3. A phrase that stuck out to me was “with great earnestness.” I think I’m sometimes conveniently blind to the urgency of sharing our message, and therefore don’t have as much zeal as I should. I know how much the restored gospel of Jesus Christ blesses MY life, but perhaps I don’t fully understand how much the message is NEEDED by others.
4. That whole part at the end about “how great will be your joy” got me thinking. It’s true, you know. I truly would be overjoyed if I were to see a dear friend or family accept the gospel message. I wonder why I don’t do more to achieve that kind of joy. I wonder what I’m afraid of. For some reason I thought of that one quote by Nelson Mandela about how we don’t fear that we are powerless but we fear that we are great/powerful. I can’t articulate the connection, but I feel like I should embrace the power that I have to bless others with something so wonderful that could mutually bring us great joy.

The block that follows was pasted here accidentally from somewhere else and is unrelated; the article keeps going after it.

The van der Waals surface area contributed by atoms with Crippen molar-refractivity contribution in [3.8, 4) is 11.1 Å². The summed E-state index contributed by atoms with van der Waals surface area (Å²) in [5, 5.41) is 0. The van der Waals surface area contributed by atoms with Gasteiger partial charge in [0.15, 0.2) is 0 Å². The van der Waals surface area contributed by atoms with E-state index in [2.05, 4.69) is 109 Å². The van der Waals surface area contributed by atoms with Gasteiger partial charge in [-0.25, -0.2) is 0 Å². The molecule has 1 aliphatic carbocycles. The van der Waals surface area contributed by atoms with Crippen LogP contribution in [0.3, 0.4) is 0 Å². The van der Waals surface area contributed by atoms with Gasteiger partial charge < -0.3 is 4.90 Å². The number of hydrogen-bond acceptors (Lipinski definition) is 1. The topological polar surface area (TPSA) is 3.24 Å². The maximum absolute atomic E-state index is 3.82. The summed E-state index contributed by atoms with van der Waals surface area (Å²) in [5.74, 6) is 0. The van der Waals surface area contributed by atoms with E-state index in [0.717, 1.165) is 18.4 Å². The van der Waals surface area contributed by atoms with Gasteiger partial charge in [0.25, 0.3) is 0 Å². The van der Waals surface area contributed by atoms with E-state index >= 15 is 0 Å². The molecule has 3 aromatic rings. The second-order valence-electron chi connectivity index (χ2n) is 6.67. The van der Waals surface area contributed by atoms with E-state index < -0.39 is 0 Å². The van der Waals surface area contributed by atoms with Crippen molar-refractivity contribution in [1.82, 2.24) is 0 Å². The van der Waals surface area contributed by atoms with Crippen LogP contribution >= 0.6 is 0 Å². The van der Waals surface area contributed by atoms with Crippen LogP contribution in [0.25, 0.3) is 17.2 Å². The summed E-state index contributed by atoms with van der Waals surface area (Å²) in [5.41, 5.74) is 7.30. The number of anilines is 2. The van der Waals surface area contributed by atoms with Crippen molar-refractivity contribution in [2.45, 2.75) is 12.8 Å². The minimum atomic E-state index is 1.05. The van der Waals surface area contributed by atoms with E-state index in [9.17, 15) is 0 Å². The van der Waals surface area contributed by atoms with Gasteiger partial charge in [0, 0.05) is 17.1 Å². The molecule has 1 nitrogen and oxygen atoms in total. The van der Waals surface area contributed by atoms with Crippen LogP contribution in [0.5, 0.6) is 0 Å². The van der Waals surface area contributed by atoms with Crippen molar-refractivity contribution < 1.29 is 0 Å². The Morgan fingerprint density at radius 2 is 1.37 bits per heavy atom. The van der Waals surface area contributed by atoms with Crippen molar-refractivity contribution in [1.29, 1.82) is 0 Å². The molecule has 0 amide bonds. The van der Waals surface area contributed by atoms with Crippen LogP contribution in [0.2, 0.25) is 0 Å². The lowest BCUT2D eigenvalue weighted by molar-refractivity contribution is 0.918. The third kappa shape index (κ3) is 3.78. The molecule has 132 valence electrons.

5. (I should have just turned this comment into a post.) Here are ten things that Elder Perry said at W.C. that we should do to help the Church in its efforts to close the gap between how we see ourselves and how the world sees us:
1. Listen. Ask neighbors about their beliefs.
2. Know the Doctrine. 1. Restoration, 2. Plan of Salvation, 3. Principles and Ordinances of the Gospel
3. Live the Standards.
4. Be exemplary citizens.
5. Be good neighbors.
6. Open your mouths.
7. Extend Invitations.
8. Use technology.
9. Be bold, but not overbearing.
10. Our love for the Savior must be illuminated to others.
I’ll shut up now, but I commit to do better at this. I can. I’m just lazy.
Oooooh…I love that list of 10 things, especially the first one: LISTEN. I am really interested in other people’s beliefs–why is it that I assume that aren’t the least bit interested in mine??? Good, good thoughts, Steph.
I haven’t read this talk yet, but we had a sacrament meeting about missionary work a few weeks ago. One of the speakers said there are 5 things we should OPEN: our scriptures, our doors (to our neighbors AND the missionaries), our hearts, our mouths…. and darn, I can’t remember the 5th one… I’m sure it’s something obvious… I’ll write again if I think of it.